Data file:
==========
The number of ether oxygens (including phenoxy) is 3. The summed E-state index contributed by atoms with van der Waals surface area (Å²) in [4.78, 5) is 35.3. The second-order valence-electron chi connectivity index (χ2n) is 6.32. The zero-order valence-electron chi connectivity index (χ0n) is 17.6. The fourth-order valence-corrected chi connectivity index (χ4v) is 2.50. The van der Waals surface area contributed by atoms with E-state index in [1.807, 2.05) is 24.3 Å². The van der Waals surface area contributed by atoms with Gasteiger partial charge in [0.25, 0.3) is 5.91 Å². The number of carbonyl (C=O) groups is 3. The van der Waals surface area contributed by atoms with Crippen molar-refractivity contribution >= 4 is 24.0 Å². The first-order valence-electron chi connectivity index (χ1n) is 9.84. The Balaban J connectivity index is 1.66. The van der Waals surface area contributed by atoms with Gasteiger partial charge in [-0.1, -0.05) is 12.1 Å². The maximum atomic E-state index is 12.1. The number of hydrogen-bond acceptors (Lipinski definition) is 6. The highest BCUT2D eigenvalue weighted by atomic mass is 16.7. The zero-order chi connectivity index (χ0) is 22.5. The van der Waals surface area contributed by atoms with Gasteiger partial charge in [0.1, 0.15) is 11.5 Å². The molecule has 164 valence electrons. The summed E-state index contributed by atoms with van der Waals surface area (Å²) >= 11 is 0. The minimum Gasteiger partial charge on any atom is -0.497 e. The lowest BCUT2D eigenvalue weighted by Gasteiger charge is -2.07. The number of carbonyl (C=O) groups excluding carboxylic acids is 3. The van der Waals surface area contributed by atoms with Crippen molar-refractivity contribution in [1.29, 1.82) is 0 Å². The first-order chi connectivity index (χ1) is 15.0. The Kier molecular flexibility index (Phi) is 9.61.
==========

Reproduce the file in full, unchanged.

The number of ether oxygens (including phenoxy) is 3. The summed E-state index contributed by atoms with van der Waals surface area (Å²) in [4.78, 5) is 35.3. The second-order valence-electron chi connectivity index (χ2n) is 6.32. The zero-order valence-electron chi connectivity index (χ0n) is 17.6. The fourth-order valence-corrected chi connectivity index (χ4v) is 2.50. The van der Waals surface area contributed by atoms with E-state index in [1.807, 2.05) is 24.3 Å². The van der Waals surface area contributed by atoms with Gasteiger partial charge in [0.25, 0.3) is 5.91 Å². The number of carbonyl (C=O) groups is 3. The van der Waals surface area contributed by atoms with Crippen molar-refractivity contribution >= 4 is 24.0 Å². The first-order valence-electron chi connectivity index (χ1n) is 9.84. The Balaban J connectivity index is 1.66. The van der Waals surface area contributed by atoms with Gasteiger partial charge in [-0.1, -0.05) is 12.1 Å². The maximum atomic E-state index is 12.1. The number of hydrogen-bond acceptors (Lipinski definition) is 6. The highest BCUT2D eigenvalue weighted by atomic mass is 16.7. The zero-order chi connectivity index (χ0) is 22.5. The van der Waals surface area contributed by atoms with Gasteiger partial charge in [0.1, 0.15) is 11.5 Å². The molecule has 164 valence electrons. The summed E-state index contributed by atoms with van der Waals surface area (Å²) >= 11 is 0. The minimum Gasteiger partial charge on any atom is -0.497 e. The lowest BCUT2D eigenvalue weighted by Gasteiger charge is -2.07. The number of carbonyl (C=O) groups excluding carboxylic acids is 3. The van der Waals surface area contributed by atoms with Crippen molar-refractivity contribution in [1.29, 1.82) is 0 Å². The first-order chi connectivity index (χ1) is 15.0. The Kier molecular flexibility index (Phi) is 9.61.